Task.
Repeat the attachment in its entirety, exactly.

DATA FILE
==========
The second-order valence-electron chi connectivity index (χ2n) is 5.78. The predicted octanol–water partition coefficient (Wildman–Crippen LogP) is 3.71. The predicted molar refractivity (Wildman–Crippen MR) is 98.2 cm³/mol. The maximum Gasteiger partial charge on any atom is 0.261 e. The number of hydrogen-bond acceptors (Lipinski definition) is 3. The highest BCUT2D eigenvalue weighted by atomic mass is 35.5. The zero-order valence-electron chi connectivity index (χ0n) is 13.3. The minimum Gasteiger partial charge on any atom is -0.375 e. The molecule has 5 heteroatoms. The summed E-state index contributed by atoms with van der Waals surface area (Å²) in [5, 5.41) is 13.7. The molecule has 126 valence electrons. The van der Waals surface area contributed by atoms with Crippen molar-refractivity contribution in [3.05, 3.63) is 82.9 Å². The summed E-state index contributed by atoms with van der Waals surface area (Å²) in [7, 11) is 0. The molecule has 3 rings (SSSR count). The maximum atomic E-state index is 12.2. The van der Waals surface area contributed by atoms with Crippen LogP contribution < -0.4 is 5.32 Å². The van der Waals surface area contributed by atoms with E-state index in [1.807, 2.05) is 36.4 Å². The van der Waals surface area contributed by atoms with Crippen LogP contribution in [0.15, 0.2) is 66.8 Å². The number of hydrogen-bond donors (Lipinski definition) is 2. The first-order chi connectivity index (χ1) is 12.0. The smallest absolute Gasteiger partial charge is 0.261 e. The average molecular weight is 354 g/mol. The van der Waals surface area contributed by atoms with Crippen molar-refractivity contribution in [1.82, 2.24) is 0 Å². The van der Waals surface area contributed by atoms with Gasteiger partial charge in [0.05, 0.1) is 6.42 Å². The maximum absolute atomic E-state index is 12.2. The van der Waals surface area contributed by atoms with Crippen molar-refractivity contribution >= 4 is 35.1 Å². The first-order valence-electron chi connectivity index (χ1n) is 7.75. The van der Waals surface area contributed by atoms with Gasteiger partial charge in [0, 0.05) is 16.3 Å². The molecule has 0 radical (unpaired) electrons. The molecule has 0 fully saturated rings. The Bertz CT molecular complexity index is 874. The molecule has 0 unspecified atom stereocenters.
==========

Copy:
The second-order valence-electron chi connectivity index (χ2n) is 5.78. The predicted octanol–water partition coefficient (Wildman–Crippen LogP) is 3.71. The predicted molar refractivity (Wildman–Crippen MR) is 98.2 cm³/mol. The maximum Gasteiger partial charge on any atom is 0.261 e. The number of hydrogen-bond acceptors (Lipinski definition) is 3. The highest BCUT2D eigenvalue weighted by atomic mass is 35.5. The zero-order valence-electron chi connectivity index (χ0n) is 13.3. The minimum Gasteiger partial charge on any atom is -0.375 e. The molecule has 5 heteroatoms. The summed E-state index contributed by atoms with van der Waals surface area (Å²) in [5, 5.41) is 13.7. The molecule has 126 valence electrons. The van der Waals surface area contributed by atoms with Crippen molar-refractivity contribution in [3.05, 3.63) is 82.9 Å². The summed E-state index contributed by atoms with van der Waals surface area (Å²) in [7, 11) is 0. The molecule has 3 rings (SSSR count). The maximum atomic E-state index is 12.2. The van der Waals surface area contributed by atoms with Crippen LogP contribution < -0.4 is 5.32 Å². The van der Waals surface area contributed by atoms with E-state index in [1.807, 2.05) is 36.4 Å². The van der Waals surface area contributed by atoms with Crippen LogP contribution in [0.15, 0.2) is 66.8 Å². The number of hydrogen-bond donors (Lipinski definition) is 2. The first-order chi connectivity index (χ1) is 12.0. The smallest absolute Gasteiger partial charge is 0.261 e. The average molecular weight is 354 g/mol. The van der Waals surface area contributed by atoms with Crippen molar-refractivity contribution in [1.82, 2.24) is 0 Å². The van der Waals surface area contributed by atoms with Gasteiger partial charge in [0.05, 0.1) is 6.42 Å². The maximum absolute atomic E-state index is 12.2. The van der Waals surface area contributed by atoms with Crippen molar-refractivity contribution >= 4 is 35.1 Å². The first-order valence-electron chi connectivity index (χ1n) is 7.75. The van der Waals surface area contributed by atoms with Gasteiger partial charge in [0, 0.05) is 16.3 Å². The molecule has 0 radical (unpaired) electrons. The molecule has 0 fully saturated rings. The Bertz CT molecular complexity index is 874. The molecule has 0 unspecified atom stereocenters.